For Immediate Release
Progressive Leaders Push For Major Public Investments To Fuel Economic Recovery
Experts Gather on Capitol Hill to Discuss Bold Public Investment Strategies;
WASHINGTON - Congressional
and progressive leaders kicked off a major effort on Capitol Hill today
to push a long-term investment program that could fill a staggering
public infrastructure deficit cited in a new report released today by
the Campaign for America's Future.
The need for a bold public investment initiative was detailed at
today's conference sponsored by the Campaign for America's Future at
the Library of Congress. Members of Congress, economists and labor and
business leaders agreed that the times demand an aggressive program to
fuel our economic recovery and growth, both in the short- and long-term.
Campaign for America's Future co-director Robert Borosage
opened the conference by noting that the need for substantial,
strategic and sustained public investments is rapidly increasing as
economic conditions worsen.
"Our challenge is not finding the money," said Borosage. "Our challenge
is finding the political will to respond boldly to the economic crises
before us. We will not have a moment like this again in our lifetimes.
In the deepening recession, the first task is to put people back to
work by rebuilding America. In the long term, we need a sustained
expansion of public investment in our future."
Conference participants included Rep. Rosa DeLauro, D-Conn., Rep. Keith Ellison, D-Minn., and Progressive Caucus co-chairs Rep. Barbara Lee, D-Calif., and Rep. Lynn Woolsey,
D-Calif. They discussed new strategies for public investments from
modern infrastructure and new energy to lifelong education, laying out
ways to finance sustained economic growth.
Rep. DeLauro said we need to get our economy back on track with a new approach of investing in large infrastructure projects.
"We need a solution that moves beyond left or right," said Rep.
DeLauro. "We need a solution that creates jobs and strengthens our
economy with significant and substantial resources in our
infrastructure. We have the moment and the will now for a national
Rep. Woolsey agreed with Rep. DeLauro, noting that our collapsing infrastructure needs immediate attention.
"The most important need is our crumbing infrastructure," said Rep.
Woolsey. "We must invest in our public infrastructure. We must do it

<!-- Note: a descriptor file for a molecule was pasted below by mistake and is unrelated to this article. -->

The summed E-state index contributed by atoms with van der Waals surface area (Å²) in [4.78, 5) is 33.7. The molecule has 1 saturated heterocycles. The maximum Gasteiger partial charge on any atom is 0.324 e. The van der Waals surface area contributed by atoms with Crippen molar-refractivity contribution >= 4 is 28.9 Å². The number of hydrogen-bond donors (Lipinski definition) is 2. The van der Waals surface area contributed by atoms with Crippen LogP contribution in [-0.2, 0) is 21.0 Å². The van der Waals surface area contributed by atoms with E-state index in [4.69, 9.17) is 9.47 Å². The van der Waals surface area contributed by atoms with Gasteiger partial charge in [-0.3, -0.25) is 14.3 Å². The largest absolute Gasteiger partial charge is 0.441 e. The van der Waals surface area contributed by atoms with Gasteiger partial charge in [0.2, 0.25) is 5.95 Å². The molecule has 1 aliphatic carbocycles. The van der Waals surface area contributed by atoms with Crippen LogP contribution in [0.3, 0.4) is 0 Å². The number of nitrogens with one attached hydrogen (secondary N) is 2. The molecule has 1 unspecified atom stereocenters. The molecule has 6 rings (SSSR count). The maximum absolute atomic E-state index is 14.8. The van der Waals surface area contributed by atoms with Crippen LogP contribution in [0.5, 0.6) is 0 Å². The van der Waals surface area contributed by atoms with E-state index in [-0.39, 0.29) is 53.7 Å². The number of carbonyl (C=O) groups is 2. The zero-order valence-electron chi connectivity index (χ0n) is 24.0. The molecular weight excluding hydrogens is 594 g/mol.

once and for all. It will take the leadership of the federal government
and the partnership of our businesses."
Janet Kavinoky of the U.S. Chamber of Commerce also called for a strong and competitive public infrastructure.
"Business and labor will fight about many issues in the years ahead,
but one place where we're on the same page is investing in
infrastructure," said Kavinoky. "We're falling behind to maintain what
we need to do on public investment. We're driving investment to the top
of our agenda."
In his keynote address at the conference, University of Texas professor and economist James Galbraith called for a national infrastructure investment fund for capital projects.
"Building capital assets and infrastructure shouldn't be subject to
pay-go," said Galbraith. "A revolving fund could be on the president's
desk on day one to move large scale public investment projects and
rebuild America. With a new fund, states wouldn't have to cut services,
eliminate police officers or fire fighters or close parks."
The Campaign for America's Future report, "The Investment Deficit in
America," outlines deficiencies in transportation, energy, Internet and
education projects where public investments are needed the most. The
total long-term investments discussed in the report would cost about
$2.5 trillion over the next several years. If instituted, these
investments would pay dividends over time. They'd create good jobs that
stay in America and construct infrastructure that would never leave.
The investment would help hire teachers, train engineers and strengthen
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**NOTE: To view a video of today's conference and PowerPoint
presentations or to obtain an electronic copy of the Campaign for
America's Future report, please visit http://institute.ourfuture.
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